4. Don't know the formula, but it seems to be strongly related to the revenues (or maybe operational profits ie non-interest ones - I have some cash-only AIs with considerable profits, but almost zero overhead) of the last (two ?) previous years. Check your revenues, profits and overhead year-by-year to see what I mean.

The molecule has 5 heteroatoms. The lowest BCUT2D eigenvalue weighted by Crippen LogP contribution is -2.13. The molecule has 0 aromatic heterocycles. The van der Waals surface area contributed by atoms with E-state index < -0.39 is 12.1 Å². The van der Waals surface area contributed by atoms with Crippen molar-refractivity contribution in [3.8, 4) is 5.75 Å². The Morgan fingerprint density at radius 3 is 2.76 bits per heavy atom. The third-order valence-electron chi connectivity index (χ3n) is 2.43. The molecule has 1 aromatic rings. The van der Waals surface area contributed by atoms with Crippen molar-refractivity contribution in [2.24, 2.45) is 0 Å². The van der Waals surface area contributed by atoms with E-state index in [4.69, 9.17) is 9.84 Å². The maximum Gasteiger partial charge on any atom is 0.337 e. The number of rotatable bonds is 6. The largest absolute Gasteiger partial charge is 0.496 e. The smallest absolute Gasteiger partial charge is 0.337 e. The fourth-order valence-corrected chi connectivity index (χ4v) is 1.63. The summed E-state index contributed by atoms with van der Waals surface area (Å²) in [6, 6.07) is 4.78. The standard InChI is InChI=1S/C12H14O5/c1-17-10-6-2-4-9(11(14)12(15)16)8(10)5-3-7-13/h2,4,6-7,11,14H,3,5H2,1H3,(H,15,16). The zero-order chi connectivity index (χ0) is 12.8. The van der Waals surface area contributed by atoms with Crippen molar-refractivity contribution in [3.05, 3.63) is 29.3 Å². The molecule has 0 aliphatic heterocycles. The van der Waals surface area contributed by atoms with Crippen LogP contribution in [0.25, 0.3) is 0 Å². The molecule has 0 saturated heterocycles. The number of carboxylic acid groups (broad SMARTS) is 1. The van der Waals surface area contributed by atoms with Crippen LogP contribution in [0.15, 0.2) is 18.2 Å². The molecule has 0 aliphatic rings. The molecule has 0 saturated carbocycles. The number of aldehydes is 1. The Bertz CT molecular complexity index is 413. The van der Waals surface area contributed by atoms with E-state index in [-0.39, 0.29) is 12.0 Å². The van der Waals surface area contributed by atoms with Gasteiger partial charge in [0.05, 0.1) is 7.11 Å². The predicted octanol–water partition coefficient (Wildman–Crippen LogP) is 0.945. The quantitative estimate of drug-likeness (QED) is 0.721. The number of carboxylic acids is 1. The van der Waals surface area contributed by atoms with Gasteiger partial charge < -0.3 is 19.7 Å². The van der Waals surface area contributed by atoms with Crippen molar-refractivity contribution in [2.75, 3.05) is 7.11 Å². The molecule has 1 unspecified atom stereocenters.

5. The levelling methods showcased here not only cost a lot, destroy landscape etc, they actually level too much land! How about a method that levels only the tiles you need to lay the track? Here is a pic: The grade is 0% along the entire lenght of the track, the tiles around it not affected (more acurately, very little affected) and the industries and trees in their place. The "cost" (in track cells, because I play only scenarios with the "Limited Track Building" restriction turned on), including the laying of the actual track, is 3 units per track cell for the SW-NE direction, and 2.5 units per track cell for the NW-SE direction (3 if you lay the track using the drag method, instead of one piece at a time). The only prob is I need to write a small tutorial for this. About goodwill, it relates to the "public image" of the company, and it only affects access rigths prices. Nothing to do with the accounting goodwill. So no reason to worry about it, unless you are about to purchase rights. Goodwill can be improved by certain managers, but mostly by serving your stations well: high turnover in as many stations as possible, timely deliveries, no pax or freight cargos left to rot/disappear.